Fact 2: The USA beat Thailand 13-0 in the first game of the 2019 Women’s World Cup to set the record for most goals scored in a single World Cup match.
Fact 3: The 1991 Women’s World Cup matches were only 80 minutes long.
Fact 4: Bulgaria was supposed to host the Women’s World Cup in 1995. It never occurred. After Bulgaria failed to qualify, Sweden was honored to host the women’s tournament.
Fact 5: China was supposed to host the FIFA Women’s World Cup in 2003. SARS, however, struck. Because of its existing infrastructure, the United States was able to host the Women’s World Cup for the second time in a row.
World Cup of Beach Soccer FIFA
Fact 1: Rolf Liefden, who has competed in six beach world cups, is the tournament’s oldest player. When he faced Argentina in 2013, the Netherlands international was 46 years and 216 days old.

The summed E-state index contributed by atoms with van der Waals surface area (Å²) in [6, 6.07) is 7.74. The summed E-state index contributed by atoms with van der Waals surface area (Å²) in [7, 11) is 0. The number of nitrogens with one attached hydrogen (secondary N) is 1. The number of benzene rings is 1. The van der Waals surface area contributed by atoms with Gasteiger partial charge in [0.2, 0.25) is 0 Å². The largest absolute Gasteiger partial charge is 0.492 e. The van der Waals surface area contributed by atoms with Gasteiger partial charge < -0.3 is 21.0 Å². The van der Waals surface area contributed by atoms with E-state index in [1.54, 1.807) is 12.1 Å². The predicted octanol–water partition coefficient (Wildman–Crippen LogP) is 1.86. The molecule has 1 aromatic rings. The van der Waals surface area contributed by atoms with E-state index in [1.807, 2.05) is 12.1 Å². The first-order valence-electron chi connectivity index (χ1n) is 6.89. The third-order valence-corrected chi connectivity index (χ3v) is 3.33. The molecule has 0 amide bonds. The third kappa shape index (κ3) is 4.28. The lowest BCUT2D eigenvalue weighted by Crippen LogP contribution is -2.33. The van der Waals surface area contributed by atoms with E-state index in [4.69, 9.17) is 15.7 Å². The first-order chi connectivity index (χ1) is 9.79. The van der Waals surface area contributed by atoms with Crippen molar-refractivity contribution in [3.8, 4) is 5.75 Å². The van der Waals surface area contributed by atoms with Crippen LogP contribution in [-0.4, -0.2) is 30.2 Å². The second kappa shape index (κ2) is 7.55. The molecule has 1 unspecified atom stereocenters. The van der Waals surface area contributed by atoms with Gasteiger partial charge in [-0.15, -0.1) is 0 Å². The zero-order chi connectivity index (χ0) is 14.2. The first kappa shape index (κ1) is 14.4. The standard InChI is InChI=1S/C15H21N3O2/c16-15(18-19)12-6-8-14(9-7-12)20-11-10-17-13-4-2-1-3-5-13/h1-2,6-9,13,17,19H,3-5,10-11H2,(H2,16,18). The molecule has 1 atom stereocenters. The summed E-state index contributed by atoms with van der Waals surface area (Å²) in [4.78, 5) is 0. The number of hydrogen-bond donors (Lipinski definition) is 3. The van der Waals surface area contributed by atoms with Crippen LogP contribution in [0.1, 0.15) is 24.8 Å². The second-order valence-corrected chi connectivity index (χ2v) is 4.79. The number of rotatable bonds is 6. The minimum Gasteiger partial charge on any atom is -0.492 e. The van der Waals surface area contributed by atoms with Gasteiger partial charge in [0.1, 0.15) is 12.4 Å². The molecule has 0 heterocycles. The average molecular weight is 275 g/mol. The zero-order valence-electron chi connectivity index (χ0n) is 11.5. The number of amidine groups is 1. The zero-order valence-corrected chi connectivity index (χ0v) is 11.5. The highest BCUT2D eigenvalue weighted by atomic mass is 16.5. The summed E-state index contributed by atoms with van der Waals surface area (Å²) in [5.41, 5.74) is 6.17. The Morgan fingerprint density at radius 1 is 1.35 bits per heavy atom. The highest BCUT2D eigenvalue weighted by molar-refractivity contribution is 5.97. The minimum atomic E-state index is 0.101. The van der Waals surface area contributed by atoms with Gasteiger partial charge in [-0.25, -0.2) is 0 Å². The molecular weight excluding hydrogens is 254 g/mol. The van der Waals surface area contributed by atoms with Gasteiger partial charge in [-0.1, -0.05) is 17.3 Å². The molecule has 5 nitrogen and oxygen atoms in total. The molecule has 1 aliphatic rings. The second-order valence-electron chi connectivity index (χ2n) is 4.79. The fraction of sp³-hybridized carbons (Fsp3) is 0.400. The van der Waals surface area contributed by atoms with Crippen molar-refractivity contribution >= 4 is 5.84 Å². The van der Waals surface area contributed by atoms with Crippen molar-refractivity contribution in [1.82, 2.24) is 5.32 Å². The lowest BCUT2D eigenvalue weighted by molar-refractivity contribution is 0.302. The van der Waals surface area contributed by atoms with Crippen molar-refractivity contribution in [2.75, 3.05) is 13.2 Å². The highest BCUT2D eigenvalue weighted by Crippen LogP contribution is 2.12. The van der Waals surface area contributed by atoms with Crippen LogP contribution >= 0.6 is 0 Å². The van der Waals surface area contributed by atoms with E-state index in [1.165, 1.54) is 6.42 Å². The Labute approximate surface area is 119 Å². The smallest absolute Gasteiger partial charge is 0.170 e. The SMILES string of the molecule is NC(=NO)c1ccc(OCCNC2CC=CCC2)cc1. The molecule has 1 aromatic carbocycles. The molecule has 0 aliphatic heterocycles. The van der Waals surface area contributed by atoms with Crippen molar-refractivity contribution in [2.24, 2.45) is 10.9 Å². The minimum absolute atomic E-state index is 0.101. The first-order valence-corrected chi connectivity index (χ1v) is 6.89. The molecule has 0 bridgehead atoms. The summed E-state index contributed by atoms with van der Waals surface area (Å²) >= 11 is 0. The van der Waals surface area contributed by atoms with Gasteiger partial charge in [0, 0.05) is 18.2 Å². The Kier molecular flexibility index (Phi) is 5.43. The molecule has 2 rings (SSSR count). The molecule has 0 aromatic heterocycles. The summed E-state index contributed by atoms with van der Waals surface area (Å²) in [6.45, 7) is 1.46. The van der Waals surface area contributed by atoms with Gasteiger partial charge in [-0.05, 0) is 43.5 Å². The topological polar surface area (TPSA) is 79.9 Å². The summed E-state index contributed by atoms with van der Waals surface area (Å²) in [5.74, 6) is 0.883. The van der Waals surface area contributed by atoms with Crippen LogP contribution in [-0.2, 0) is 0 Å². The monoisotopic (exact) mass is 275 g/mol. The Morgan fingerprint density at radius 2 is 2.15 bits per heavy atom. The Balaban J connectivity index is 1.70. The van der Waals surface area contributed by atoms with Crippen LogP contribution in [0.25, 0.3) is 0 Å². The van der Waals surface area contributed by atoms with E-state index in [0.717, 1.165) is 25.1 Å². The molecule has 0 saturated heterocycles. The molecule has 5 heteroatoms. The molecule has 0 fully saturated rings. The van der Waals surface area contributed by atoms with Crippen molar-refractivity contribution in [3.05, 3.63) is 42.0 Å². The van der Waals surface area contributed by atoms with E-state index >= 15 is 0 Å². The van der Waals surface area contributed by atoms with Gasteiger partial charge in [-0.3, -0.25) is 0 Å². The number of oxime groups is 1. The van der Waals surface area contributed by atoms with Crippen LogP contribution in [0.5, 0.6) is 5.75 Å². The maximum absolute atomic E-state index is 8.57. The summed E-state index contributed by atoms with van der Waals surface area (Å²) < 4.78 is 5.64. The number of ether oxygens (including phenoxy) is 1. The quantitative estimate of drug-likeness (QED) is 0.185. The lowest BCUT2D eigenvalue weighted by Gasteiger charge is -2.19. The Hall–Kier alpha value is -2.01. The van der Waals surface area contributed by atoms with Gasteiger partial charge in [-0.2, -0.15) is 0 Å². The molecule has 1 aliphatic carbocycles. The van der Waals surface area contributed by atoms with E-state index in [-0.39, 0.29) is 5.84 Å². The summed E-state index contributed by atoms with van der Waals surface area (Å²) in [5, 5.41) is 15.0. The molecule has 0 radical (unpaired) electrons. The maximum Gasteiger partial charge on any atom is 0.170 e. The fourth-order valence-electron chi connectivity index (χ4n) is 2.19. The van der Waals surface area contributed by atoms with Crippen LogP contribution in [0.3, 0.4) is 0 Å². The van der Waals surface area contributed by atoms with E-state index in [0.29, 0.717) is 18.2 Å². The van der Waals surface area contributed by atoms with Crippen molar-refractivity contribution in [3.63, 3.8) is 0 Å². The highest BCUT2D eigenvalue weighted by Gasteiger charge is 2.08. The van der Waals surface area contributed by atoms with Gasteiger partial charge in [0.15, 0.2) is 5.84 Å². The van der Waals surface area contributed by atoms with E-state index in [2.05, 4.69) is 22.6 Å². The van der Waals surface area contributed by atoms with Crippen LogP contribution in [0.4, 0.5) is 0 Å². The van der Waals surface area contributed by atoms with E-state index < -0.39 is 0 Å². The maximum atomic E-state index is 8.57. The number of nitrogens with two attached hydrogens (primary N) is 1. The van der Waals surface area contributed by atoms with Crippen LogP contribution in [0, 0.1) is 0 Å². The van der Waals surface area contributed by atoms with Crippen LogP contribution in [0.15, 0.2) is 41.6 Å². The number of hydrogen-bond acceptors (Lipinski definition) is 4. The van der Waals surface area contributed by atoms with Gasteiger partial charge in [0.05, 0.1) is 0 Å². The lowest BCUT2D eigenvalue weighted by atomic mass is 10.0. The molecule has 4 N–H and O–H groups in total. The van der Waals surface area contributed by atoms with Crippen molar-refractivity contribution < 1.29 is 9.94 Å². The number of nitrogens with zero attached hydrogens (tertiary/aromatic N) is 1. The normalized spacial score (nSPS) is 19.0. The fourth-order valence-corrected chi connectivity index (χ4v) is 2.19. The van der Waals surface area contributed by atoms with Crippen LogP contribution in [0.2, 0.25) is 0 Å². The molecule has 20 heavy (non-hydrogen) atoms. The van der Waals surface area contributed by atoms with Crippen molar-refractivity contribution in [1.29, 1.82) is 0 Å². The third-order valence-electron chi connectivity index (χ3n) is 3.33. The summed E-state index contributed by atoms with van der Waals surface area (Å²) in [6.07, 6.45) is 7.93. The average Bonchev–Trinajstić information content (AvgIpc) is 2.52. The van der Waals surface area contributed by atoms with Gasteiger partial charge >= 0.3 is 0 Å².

Fact 2: The 2006 FIFA Beach Soccer World Cup saw a total of 286 goals scored, for an average of 8.94 goals per match.
Fact 3: Brazil won their fifth Beach Soccer World Cup title overall after a dominant victory over Tahiti in the 2017 final.
Fact 4: At least 37 countries have competed in the World Cup tournament.
Fact 5: Brazil vs. Portugal is the most recurring match in Beach Soccer World Cup history.
Fact 6: Romário Faria, the 1994 FIFA World Cup winner, scored six goals in four matches for hosts Brazil in the FIFA Beach Soccer World Cup 2005.
Fact 7: Share these World Cup facts with your friends or on your social media profile.